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Fantasyland

Los Angeles has long been the place where you can imagine something — a time period, a location, ordinary or exotic, real or fantasy — and build it. It’s a tradition that dates back to the 1910s and 1920s, when early filmmakers built huge, elaborately themed sets that often remained standing for months or years, inviting visitors to explore and to imagine being a part of the action. It found its fullest expression in nearby Anaheim, where Walt Disney’s Imagineers created the intricately themed, immersive experience that is Disneyland.

With developer Rick Caruso (The Grove, Americana at Brand and Palisades Village), we explore the creation of modern-day fantasylands, their appeal, and why they flourish in Los Angeles. We look at the birth and evolution of the studio tour, starting with D. W. Griffith’s set for “Intolerance” in 1916, and including a closer historical look at the Universal Studios Hollywood tour. We go behind the scenes at the Walt Disney Archives for a peek at the prospectus that fueled investment for Disneyland. We also speak with Disney Imagineer Bob Gurr, who takes us through the history of immersive experiences at Disneyland, Walt Disney’s ultimate fantasy landscape. “I don't want the public to see the real world they live in while they’re in the park. I want them to feel they are in another world.” — Walt Disney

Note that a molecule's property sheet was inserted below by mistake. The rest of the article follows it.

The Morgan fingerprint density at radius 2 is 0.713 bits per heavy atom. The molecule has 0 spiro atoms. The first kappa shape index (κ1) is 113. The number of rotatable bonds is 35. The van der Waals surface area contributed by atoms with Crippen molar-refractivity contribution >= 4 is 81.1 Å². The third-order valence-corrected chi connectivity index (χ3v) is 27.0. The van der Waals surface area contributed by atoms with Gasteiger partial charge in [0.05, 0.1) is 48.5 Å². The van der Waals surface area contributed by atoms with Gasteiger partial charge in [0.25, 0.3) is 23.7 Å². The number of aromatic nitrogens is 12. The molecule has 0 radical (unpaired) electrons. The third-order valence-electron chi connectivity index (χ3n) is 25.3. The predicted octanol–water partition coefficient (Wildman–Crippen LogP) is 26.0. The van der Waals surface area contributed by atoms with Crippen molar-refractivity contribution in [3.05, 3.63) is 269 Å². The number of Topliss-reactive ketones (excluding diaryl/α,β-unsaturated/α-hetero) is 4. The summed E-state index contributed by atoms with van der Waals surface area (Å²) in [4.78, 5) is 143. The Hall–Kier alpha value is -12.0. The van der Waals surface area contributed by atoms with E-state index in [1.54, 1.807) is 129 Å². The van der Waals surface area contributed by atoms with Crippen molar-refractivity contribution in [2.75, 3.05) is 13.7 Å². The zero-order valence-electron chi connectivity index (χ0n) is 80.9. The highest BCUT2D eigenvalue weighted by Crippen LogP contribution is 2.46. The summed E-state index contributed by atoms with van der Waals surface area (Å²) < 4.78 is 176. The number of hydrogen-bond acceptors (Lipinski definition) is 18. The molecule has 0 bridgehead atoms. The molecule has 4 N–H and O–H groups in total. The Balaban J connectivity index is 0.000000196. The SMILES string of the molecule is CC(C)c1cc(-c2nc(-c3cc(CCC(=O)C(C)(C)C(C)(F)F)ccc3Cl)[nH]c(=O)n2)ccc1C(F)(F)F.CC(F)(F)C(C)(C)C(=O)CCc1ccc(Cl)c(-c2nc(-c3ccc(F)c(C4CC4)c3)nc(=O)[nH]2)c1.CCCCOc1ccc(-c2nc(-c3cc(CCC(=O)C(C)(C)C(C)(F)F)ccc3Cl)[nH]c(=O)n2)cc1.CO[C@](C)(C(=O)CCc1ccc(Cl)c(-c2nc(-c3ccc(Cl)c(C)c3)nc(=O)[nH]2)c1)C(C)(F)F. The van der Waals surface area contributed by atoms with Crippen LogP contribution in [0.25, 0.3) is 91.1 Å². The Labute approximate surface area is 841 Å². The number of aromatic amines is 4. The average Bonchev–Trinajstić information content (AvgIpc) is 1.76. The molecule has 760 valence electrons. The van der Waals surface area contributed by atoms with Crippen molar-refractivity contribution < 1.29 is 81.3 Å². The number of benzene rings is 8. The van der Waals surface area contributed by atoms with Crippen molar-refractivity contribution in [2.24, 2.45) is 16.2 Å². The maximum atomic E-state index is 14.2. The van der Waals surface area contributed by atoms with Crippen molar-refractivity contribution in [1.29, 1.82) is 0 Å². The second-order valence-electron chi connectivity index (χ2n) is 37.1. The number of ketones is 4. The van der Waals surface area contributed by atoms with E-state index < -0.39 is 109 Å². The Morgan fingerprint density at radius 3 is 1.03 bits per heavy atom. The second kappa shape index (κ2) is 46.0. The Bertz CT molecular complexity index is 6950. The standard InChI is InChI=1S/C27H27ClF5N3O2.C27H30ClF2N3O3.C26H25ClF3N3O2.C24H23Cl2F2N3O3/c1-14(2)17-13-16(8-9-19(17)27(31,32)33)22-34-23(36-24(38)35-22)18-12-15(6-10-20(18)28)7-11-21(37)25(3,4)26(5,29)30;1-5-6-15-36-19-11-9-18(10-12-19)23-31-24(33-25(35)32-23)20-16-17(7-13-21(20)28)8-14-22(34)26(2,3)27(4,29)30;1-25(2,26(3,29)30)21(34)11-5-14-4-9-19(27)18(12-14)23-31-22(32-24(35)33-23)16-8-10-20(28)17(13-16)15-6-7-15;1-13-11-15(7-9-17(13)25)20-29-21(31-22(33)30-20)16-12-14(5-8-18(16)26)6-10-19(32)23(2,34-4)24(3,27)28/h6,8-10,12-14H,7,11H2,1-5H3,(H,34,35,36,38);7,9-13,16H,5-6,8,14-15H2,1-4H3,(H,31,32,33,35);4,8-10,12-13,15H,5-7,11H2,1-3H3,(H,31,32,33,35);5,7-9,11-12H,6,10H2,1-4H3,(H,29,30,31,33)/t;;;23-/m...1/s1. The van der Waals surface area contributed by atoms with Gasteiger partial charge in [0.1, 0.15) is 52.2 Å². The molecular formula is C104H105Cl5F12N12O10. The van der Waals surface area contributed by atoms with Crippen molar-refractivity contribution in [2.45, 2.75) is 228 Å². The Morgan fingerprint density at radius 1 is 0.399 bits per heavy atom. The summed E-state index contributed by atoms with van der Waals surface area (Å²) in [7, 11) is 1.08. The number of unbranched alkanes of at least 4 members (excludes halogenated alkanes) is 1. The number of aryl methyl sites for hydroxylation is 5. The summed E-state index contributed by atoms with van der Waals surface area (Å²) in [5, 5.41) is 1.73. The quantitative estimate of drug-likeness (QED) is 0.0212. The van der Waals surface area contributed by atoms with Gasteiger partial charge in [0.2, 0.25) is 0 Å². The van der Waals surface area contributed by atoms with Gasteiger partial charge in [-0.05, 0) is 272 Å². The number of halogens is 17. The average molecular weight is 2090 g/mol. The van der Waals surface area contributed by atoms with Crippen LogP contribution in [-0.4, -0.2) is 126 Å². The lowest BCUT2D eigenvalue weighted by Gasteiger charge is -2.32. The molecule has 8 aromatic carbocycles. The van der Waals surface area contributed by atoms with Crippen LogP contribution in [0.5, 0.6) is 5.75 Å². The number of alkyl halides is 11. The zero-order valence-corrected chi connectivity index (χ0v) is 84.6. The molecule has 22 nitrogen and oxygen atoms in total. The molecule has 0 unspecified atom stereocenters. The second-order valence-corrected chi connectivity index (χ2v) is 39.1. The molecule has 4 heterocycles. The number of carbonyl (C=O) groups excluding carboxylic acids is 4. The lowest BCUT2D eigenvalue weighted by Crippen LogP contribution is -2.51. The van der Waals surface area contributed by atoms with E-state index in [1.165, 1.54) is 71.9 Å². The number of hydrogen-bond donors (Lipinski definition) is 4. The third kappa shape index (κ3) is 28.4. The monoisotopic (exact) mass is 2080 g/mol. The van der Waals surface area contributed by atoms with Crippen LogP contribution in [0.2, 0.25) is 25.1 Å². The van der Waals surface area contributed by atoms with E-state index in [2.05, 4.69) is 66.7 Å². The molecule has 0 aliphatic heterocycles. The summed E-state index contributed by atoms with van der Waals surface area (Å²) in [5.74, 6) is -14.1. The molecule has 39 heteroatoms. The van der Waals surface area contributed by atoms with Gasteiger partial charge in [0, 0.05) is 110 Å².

Available until
2021-11-26T00:00:00-08:00
LA as SubjectA collaboration between the USC Libraries and KCETLink, Lost LA features the member collections of L.A. as Subject, a research alliance dedicated to preserving and telling the sometimes-hidden stories and histories of the Los Angeles region.

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Full Episodes

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Three Views of Manzanar: Ansel Adams, Dorothea Lange and Toyo Miyatake

Despite the trauma of their incarceration during World War II, Japanese Americans built new lives while detained at concentration camps like Manzanar. They played baseball, planted gardens and made the honor roll. Three renowned photographers captured these scenes: outsiders Dorothea Lange and Ansel Adams and incarceree Tōyō Miyatake who boldly smuggled in a camera lens to document life from within the camp. All three trained their lenses on small yet profound moments of dignity and domesticity, documenting resilience in the face of civil injustice.

  • 2019-12-07T06:30:00-08:00
    KCETLINK
  • 2019-12-28T11:30:00-08:00
    KCET-HD

Discovering the Universe: Exploring the Cosmos Atop Mount Wilson

As recently as a century ago, scientists doubted whether the universe extended beyond our own Milky Way — until astronomer Edwin Hubble, working with the world’s most powerful telescope in the mountains high above Los Angeles, discovered just how vast the universe truly is. Visit the underground vault of the Carnegie Observatories, where paradigm-shifting discoveries are annotated by hand on glass photographic slides; and the historic Mount Wilson observatory. Learn more at Carnegie Observatories.